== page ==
Volume 13 - Issue 1

Mini Review Biomedical Science and Research Biomedical Science and Research CC by Creative Commons, CC-BY

Procarcinogenic effect of Ginkgo biloba L. extract in a hepatocarcinogenesis model

*Corresponding author: Luz I Pascual-Mathey, Facultad de Química Farmacéutica Biológica, Circuito Gonzalo Aguirre Beltrán s/n, Zona Universitaria, Xalapa, Veracruz, 91190, Mexico.

Received: June 02, 2021; Published: June 09, 2021

DOI: 10.34297/AJBSR.2021.13.001839


Currently, hepatocellular carcinoma (HCC) is one of the leading causes of death worldwide. Among the treatment alternatives are phytomedicines. Ginkgo biloba extract (EGb) is a herbal medicine with antioxidant and antiproliferative properties reported in different “in vitro” models of cancer, so, it could be used to treat HCC. However, recent studies show that it can also have carcinogenic effects. Therefore, through the quantification of the enzymes ALT and AST, serum markers of hepatocellular damage, the impact of EGb was evaluated in a model of hepatocarcinogenesis in the initiation and promotion stages in male rats of the Wistar strain. For this, 21 two-month-old Wistar male rats were used, separated into seven groups. The administration of DEN induced hepatocarcinogenesis for the initiation stage and 2-AAF for the promotion stage. Subjects underwent a 96-hour fast before DEN administration to induce cell proliferation. Group 1 was not administered with any treatment (intact); group 2 received only the vehicle (control); from the third to the seventh group, they were issued with the carcinogens DEN (day 0; initiation) and 2-AAF (6 doses, one every third day from day 14; promotion). Groups 4 and 5 received 160 and 500 mg/kg of EGb from day one until the completion of treatment, while groups 6 and 7 were administered with 160 and 500 mg/kg of EGb from day 14 until the completion of the model. At the end of the treatment (day 40), blood was obtained, and the ALT and AST enzymes’ values were quantified.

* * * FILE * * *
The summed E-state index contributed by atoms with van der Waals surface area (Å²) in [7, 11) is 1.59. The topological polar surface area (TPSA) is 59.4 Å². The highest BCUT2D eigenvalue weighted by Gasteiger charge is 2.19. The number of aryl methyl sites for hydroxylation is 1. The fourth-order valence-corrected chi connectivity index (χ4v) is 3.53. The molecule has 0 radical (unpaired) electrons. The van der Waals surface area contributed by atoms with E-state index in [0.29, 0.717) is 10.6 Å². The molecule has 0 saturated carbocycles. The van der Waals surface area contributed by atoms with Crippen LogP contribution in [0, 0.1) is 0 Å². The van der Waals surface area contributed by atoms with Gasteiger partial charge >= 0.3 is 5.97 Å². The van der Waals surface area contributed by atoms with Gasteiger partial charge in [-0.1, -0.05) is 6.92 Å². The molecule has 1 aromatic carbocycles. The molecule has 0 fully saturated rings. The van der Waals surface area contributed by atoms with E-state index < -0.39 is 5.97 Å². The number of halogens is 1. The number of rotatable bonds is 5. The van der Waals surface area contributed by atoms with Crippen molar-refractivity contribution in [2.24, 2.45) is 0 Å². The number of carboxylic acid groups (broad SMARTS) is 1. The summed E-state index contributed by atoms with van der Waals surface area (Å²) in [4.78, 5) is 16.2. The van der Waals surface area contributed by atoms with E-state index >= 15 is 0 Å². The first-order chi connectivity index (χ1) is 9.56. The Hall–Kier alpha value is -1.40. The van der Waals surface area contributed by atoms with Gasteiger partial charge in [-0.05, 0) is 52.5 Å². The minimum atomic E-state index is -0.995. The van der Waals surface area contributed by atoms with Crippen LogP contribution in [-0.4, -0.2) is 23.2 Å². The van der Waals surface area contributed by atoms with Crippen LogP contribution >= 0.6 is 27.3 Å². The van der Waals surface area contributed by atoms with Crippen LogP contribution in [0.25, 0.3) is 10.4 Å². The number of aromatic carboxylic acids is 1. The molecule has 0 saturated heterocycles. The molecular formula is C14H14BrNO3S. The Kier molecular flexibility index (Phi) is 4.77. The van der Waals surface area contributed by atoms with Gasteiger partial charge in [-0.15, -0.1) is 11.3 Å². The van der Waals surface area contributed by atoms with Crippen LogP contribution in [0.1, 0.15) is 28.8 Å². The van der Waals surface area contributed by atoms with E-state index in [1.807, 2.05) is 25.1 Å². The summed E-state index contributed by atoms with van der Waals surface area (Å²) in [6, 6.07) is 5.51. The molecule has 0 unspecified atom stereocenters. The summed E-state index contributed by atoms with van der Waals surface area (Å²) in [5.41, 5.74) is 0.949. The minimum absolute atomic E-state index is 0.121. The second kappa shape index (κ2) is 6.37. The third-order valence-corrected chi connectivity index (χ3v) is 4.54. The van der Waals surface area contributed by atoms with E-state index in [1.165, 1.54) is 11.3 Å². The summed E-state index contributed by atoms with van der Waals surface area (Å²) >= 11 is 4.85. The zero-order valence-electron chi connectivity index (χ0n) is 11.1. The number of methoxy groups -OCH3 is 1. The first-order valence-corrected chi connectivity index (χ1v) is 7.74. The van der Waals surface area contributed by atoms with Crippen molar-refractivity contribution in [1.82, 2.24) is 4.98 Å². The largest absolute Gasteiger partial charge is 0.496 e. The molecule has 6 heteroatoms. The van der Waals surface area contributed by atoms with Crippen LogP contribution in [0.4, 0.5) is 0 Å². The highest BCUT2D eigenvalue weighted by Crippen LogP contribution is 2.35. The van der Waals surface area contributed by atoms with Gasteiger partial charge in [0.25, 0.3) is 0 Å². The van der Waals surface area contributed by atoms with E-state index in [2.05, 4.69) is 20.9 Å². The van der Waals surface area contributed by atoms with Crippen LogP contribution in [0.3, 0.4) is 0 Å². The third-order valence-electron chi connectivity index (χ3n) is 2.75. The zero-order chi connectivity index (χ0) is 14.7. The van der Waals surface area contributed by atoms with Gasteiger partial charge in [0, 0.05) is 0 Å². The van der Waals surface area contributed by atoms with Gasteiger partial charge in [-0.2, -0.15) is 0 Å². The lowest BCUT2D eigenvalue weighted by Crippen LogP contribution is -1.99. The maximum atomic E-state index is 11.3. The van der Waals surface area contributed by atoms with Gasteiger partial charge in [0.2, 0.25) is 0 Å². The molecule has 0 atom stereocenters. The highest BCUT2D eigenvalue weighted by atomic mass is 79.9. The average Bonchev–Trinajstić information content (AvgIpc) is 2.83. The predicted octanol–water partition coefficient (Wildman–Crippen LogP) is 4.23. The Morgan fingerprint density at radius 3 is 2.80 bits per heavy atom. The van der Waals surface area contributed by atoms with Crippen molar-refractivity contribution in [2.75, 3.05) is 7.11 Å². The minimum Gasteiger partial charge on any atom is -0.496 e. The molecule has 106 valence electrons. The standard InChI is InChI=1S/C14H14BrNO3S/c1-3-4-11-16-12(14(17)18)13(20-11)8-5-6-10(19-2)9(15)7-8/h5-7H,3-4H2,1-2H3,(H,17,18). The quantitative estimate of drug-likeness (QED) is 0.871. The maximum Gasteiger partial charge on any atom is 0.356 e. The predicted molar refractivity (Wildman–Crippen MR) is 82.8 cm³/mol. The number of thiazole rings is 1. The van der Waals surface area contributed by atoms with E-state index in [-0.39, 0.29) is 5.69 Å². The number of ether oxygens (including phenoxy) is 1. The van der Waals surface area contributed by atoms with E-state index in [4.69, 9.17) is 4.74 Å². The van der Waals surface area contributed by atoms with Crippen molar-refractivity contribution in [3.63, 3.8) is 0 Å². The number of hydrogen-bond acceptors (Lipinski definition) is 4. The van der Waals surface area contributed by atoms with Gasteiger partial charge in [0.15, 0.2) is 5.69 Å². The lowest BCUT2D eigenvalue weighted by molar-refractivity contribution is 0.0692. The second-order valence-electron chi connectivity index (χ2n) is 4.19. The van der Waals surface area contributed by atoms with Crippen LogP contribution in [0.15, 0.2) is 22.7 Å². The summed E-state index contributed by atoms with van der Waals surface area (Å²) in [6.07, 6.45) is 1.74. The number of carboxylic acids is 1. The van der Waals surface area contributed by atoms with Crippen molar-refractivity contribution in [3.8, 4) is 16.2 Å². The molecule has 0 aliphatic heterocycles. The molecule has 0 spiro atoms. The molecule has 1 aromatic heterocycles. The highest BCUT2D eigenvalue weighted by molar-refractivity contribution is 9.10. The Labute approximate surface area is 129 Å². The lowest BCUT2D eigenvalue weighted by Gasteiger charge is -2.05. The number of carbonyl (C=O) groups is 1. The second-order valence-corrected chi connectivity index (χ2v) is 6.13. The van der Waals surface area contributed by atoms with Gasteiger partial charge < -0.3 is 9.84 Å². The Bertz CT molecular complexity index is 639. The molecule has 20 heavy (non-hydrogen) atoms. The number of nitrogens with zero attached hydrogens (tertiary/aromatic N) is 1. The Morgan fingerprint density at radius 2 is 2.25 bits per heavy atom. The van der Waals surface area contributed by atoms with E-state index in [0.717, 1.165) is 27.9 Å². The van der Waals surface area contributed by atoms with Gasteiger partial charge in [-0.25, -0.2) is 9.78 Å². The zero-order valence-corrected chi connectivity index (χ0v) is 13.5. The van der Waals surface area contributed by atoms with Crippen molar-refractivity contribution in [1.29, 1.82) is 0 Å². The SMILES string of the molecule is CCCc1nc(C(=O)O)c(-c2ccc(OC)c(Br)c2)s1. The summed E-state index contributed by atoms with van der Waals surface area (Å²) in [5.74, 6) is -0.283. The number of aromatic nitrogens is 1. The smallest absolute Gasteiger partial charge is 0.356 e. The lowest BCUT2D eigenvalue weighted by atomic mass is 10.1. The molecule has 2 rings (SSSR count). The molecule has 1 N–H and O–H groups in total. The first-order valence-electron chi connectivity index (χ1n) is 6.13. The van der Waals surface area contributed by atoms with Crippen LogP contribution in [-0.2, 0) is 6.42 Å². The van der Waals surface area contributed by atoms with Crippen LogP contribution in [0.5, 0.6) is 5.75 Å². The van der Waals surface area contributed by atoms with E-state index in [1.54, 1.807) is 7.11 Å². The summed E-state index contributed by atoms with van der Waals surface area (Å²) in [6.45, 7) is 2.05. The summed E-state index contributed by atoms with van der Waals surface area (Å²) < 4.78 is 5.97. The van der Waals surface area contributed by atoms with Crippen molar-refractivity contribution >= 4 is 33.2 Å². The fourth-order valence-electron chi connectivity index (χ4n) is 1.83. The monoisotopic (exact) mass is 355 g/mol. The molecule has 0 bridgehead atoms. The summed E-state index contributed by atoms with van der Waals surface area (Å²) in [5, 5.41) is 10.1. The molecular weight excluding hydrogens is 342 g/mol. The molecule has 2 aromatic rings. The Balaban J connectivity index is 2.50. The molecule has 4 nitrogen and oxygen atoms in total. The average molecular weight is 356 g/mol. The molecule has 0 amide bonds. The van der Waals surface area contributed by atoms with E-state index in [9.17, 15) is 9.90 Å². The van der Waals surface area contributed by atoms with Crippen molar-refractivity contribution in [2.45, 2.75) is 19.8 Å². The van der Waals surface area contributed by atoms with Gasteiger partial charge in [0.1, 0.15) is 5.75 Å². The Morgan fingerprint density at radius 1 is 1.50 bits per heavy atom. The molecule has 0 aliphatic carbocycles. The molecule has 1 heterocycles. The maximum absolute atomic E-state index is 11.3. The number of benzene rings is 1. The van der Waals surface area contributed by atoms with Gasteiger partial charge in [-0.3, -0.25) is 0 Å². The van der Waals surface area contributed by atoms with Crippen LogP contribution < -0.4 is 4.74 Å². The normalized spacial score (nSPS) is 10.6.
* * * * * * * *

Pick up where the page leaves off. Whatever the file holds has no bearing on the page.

Keywords: Ginkgo biloba, Phytotherapy, Carcinogenic, Hepatocellular Cancer, Biomarkers, Transaminases, ALT, AST.


HCC is considered one of the leading causes of death globally, being the third type of cancer with the highest mortality (more than one million deaths per year) [1].

Current treatments for HCC have proven to be inadequate because they risk generating undesirable effects, being an example of these medications, corticosteroids, and interferon, in addition to the fact that they are costly. Therefore, treatments based on natural compounds have been used as an accessible alternative that can contribute to the treatment of this disease [2].

Ginkgo biloba (EGb) extract is recognized for being rich in antioxidants and reducing oxidative stress, inducing cytotoxicity and apoptosis, and inhibiting cell proliferation in “in vitro” models of breast and pancreatic cancer cell lines, among others [3-4]. However, recent studies have shown that it can increase the incidence of different types of cancer, including HCC [5].

Hepatocarcinogenesis is induced through different “in vivo” models that combine the use of substances such as Diethylnitrosamine (DEN) and 2-Acetylaminofluorene (2-AAF), in conjunction with the use of mitotic stimuli (such as fasting and liver resection) [ 6-7]. In addition, some markers evaluate liver damage, among which are the enzymes alanine aminotransferase (ALT) and aspartate aminotransferase (AST), which are considered prognostic indicators to estimate HCC because their increase is associated with the destruction of hepatocytes due to tumor growth, circulatory alterations due to portal vein thrombosis, cirrhosis, alcoholic liver diseases, etc. [8].

Therefore, the objective of this study was to evaluate the levels of ALT and AST in a model of hepatocarcinogenesis induced by the administration of DEN and 2-AAF joint with EGb in the stages of initiation and promotion of hepatocarcinogenesis.

Matherials and methods